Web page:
- Associated Press - Friday, November 6, 2015

SALT LAKE CITY (AP) - Now that Utah lawmakers have selected a site for the new state prison, they’re antsy to get more specific so they can start sending truckloads of dirt to the land west of Salt Lake City International Airport.

“It is a time-consuming, significant part of the job,” explained Division of Facilities Construction and Management’s project overseer Jim Russell. He plans to contract with a crew to build a temporary road so the state can haul as many truckloads of dirt to the location as possible.

The land there is soft and wet, so officials say adding an estimated 1.3 million cubic yards of dirt will help keep the prison complex from sinking, reported The Salt Lake Tribune (https://bit.ly/1MMHDtI ).

Lawmakers are nudging Russell to hire a project consultant get started early.

“Every day we are not hauling dirt is money, and we don’t want to waste any dollars,” said Rep. Brad Wilson, R-Kaysville, who co-chairs the Prison Development Commission.

But there’s not much Russell can do until the state actually owns the land for the 4,000-bed prison. The division is still eying two sites, one closer to the Great Salt Lake and another about halfway between the lake and the airport.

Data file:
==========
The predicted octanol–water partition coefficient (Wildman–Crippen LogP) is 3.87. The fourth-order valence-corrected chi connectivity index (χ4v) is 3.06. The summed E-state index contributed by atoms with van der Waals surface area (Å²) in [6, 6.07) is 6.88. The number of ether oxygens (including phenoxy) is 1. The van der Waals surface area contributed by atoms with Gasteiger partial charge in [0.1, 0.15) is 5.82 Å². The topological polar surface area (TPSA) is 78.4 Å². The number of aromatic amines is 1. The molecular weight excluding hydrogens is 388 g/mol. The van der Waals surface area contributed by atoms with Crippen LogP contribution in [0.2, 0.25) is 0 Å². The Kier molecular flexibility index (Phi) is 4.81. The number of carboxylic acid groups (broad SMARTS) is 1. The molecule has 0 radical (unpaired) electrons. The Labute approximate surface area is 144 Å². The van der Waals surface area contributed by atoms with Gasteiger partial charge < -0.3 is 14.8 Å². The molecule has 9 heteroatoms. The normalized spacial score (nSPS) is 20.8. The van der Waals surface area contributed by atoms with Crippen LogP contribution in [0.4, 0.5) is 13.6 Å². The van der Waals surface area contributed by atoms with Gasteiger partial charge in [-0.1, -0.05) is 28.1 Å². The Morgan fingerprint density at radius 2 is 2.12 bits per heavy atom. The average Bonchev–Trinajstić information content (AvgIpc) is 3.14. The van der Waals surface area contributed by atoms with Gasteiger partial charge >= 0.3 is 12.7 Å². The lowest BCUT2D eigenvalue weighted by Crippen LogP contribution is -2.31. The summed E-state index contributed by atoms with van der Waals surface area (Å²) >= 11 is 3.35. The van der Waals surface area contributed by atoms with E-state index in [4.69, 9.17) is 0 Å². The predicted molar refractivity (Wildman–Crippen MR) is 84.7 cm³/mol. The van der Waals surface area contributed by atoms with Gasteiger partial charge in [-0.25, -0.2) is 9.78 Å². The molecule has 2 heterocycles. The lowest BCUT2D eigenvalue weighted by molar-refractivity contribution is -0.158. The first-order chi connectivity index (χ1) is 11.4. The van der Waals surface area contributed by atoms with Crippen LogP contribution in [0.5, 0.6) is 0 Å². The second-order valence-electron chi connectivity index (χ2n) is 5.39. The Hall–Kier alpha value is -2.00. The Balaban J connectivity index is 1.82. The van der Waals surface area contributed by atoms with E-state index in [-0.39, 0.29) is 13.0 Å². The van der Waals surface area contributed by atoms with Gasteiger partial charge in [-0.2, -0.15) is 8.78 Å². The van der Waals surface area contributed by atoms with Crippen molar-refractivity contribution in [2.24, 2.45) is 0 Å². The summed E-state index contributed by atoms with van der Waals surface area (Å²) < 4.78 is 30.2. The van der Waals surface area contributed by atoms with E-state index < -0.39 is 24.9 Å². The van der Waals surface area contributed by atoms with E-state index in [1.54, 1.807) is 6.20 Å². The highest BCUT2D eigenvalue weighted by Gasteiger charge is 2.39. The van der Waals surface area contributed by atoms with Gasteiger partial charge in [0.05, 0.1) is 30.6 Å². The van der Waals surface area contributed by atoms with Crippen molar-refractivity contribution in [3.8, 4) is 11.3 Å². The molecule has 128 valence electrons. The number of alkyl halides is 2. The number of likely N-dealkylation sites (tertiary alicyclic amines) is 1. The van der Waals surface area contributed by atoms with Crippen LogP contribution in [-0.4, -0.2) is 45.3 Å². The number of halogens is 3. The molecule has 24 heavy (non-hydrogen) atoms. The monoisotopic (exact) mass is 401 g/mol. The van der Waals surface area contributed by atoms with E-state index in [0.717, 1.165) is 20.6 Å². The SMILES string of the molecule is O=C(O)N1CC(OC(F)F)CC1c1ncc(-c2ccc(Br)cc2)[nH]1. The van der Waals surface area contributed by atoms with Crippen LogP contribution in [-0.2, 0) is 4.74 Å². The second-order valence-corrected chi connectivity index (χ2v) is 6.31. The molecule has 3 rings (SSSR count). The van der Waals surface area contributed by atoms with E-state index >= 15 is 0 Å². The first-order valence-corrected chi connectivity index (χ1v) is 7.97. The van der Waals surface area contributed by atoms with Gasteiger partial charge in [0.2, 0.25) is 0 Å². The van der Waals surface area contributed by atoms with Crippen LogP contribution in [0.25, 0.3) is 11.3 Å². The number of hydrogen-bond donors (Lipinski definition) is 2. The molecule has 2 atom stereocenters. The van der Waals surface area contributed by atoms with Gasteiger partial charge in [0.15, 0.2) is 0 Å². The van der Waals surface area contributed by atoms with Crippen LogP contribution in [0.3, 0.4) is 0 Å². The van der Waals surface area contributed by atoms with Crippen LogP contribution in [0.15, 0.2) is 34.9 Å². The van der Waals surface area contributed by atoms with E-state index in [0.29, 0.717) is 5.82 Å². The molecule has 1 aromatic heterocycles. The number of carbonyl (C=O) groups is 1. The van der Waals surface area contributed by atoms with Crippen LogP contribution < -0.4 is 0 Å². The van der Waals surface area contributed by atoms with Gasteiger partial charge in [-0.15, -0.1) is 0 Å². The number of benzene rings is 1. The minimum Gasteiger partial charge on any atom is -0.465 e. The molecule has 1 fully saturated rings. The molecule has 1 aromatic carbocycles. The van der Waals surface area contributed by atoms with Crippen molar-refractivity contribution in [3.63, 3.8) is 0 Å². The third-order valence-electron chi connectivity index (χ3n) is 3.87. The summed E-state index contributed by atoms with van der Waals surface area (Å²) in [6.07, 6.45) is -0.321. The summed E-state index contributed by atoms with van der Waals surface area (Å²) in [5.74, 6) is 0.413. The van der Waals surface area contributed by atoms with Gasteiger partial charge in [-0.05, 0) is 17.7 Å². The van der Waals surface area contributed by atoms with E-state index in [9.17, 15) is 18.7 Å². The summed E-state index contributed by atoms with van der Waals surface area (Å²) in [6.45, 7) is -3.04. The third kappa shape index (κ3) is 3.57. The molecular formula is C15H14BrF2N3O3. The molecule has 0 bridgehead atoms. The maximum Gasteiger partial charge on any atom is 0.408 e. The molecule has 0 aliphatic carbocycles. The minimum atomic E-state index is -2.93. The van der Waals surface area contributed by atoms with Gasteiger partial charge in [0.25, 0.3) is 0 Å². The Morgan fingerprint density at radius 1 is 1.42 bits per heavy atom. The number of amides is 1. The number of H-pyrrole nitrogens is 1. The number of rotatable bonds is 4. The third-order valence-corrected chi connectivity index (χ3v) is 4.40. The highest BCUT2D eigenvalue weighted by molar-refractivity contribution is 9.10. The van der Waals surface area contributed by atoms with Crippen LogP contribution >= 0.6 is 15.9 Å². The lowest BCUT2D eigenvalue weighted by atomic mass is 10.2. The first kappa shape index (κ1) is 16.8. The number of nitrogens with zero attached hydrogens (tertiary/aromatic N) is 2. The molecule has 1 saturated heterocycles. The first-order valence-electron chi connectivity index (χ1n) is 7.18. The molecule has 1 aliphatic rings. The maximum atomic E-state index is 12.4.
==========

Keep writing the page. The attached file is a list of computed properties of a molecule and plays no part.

Russell told lawmakers that he hopes to buy the land in early 2016 and will present the costs, benefits and obstacles of each site at an upcoming meeting. The commission recommended that the prison be completed about four years after the land purchase.

The commission said it will make the bidding process for construction work transparent by publicly disclosing bids for each part of the project.

A new prison can’t come soon enough, according to Department of Corrections and commission member Rollin Cook, but he wants officials to take enough time to make sure it’s done well.

“We want to have a say in the final product because something that sometimes gets forgotten is safety and security,” he said.

Cook wants his staff to be able to add new treatment programs and classes for inmates, women-only areas and safety features. He also plans to ask the Legislature to fund a “transition team” that would consult with the construction manager and allow staff members to travel to other states and check out prisons there.

Commission members also said they want to solicit advice from outside groups like the American Civil Liberties Union and the Disability Law Center.

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Information from: The Salt Lake Tribune, https://www.sltrib.com


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